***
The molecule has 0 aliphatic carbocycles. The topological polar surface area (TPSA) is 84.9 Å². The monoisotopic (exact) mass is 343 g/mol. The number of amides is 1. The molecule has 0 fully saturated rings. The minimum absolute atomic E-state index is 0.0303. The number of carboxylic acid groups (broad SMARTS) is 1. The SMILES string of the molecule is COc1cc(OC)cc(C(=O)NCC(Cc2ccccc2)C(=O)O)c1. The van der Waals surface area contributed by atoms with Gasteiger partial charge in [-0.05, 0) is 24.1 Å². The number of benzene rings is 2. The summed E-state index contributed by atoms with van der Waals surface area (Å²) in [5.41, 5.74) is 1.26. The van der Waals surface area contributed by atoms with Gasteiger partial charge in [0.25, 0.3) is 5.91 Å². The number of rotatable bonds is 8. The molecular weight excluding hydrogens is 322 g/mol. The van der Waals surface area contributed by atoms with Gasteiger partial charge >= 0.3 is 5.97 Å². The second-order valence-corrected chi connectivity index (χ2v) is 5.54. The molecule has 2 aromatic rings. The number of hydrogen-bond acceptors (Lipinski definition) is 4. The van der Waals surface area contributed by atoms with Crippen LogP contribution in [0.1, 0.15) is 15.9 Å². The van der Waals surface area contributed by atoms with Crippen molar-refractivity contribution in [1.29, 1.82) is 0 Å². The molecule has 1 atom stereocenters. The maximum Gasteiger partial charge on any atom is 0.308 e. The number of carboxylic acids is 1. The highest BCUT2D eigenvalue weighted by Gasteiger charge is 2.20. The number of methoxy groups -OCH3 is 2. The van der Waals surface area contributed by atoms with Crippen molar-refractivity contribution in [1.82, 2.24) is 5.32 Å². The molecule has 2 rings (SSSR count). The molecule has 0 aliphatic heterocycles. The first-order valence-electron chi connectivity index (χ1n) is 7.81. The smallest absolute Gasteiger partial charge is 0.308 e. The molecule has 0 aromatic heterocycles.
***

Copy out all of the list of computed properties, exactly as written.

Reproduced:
The molecule has 0 aliphatic carbocycles. The topological polar surface area (TPSA) is 84.9 Å². The monoisotopic (exact) mass is 343 g/mol. The number of amides is 1. The molecule has 0 fully saturated rings. The minimum absolute atomic E-state index is 0.0303. The number of carboxylic acid groups (broad SMARTS) is 1. The SMILES string of the molecule is COc1cc(OC)cc(C(=O)NCC(Cc2ccccc2)C(=O)O)c1. The van der Waals surface area contributed by atoms with Gasteiger partial charge in [-0.05, 0) is 24.1 Å². The number of benzene rings is 2. The summed E-state index contributed by atoms with van der Waals surface area (Å²) in [5.41, 5.74) is 1.26. The van der Waals surface area contributed by atoms with Gasteiger partial charge in [0.25, 0.3) is 5.91 Å². The number of rotatable bonds is 8. The molecular weight excluding hydrogens is 322 g/mol. The van der Waals surface area contributed by atoms with Gasteiger partial charge >= 0.3 is 5.97 Å². The second-order valence-corrected chi connectivity index (χ2v) is 5.54. The molecule has 2 aromatic rings. The number of hydrogen-bond acceptors (Lipinski definition) is 4. The van der Waals surface area contributed by atoms with Crippen LogP contribution in [0.1, 0.15) is 15.9 Å². The van der Waals surface area contributed by atoms with Crippen molar-refractivity contribution in [1.29, 1.82) is 0 Å². The molecule has 1 atom stereocenters. The maximum Gasteiger partial charge on any atom is 0.308 e. The number of carboxylic acids is 1. The highest BCUT2D eigenvalue weighted by Gasteiger charge is 2.20. The number of methoxy groups -OCH3 is 2. The van der Waals surface area contributed by atoms with Crippen molar-refractivity contribution in [1.82, 2.24) is 5.32 Å². The molecule has 2 rings (SSSR count). The molecule has 0 aliphatic heterocycles. The first-order valence-electron chi connectivity index (χ1n) is 7.81. The smallest absolute Gasteiger partial charge is 0.308 e. The molecule has 0 aromatic heterocycles.